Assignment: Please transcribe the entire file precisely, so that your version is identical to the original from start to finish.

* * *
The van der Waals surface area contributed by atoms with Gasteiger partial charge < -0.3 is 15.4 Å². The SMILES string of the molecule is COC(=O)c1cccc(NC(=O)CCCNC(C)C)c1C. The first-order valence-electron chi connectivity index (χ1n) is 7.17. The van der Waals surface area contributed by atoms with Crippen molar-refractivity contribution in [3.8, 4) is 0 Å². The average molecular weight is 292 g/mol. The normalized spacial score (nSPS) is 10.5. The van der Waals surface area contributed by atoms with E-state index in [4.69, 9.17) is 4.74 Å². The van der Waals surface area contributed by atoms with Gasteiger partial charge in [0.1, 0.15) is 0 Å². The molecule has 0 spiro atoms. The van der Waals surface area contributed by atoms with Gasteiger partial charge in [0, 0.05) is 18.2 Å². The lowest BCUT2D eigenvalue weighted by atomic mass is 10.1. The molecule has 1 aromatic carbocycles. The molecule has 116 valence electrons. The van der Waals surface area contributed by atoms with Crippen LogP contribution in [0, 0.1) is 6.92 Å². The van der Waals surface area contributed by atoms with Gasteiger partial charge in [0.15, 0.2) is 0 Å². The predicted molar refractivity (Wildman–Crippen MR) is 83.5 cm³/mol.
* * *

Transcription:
The van der Waals surface area contributed by atoms with Gasteiger partial charge < -0.3 is 15.4 Å². The SMILES string of the molecule is COC(=O)c1cccc(NC(=O)CCCNC(C)C)c1C. The first-order valence-electron chi connectivity index (χ1n) is 7.17. The van der Waals surface area contributed by atoms with Crippen molar-refractivity contribution in [3.8, 4) is 0 Å². The average molecular weight is 292 g/mol. The normalized spacial score (nSPS) is 10.5. The van der Waals surface area contributed by atoms with E-state index in [4.69, 9.17) is 4.74 Å². The van der Waals surface area contributed by atoms with Gasteiger partial charge in [0.1, 0.15) is 0 Å². The molecule has 0 spiro atoms. The van der Waals surface area contributed by atoms with Gasteiger partial charge in [0, 0.05) is 18.2 Å². The lowest BCUT2D eigenvalue weighted by atomic mass is 10.1. The molecule has 1 aromatic carbocycles. The molecule has 116 valence electrons. The van der Waals surface area contributed by atoms with Crippen LogP contribution in [0, 0.1) is 6.92 Å². The van der Waals surface area contributed by atoms with Gasteiger partial charge in [0.15, 0.2) is 0 Å². The predicted molar refractivity (Wildman–Crippen MR) is 83.5 cm³/mol.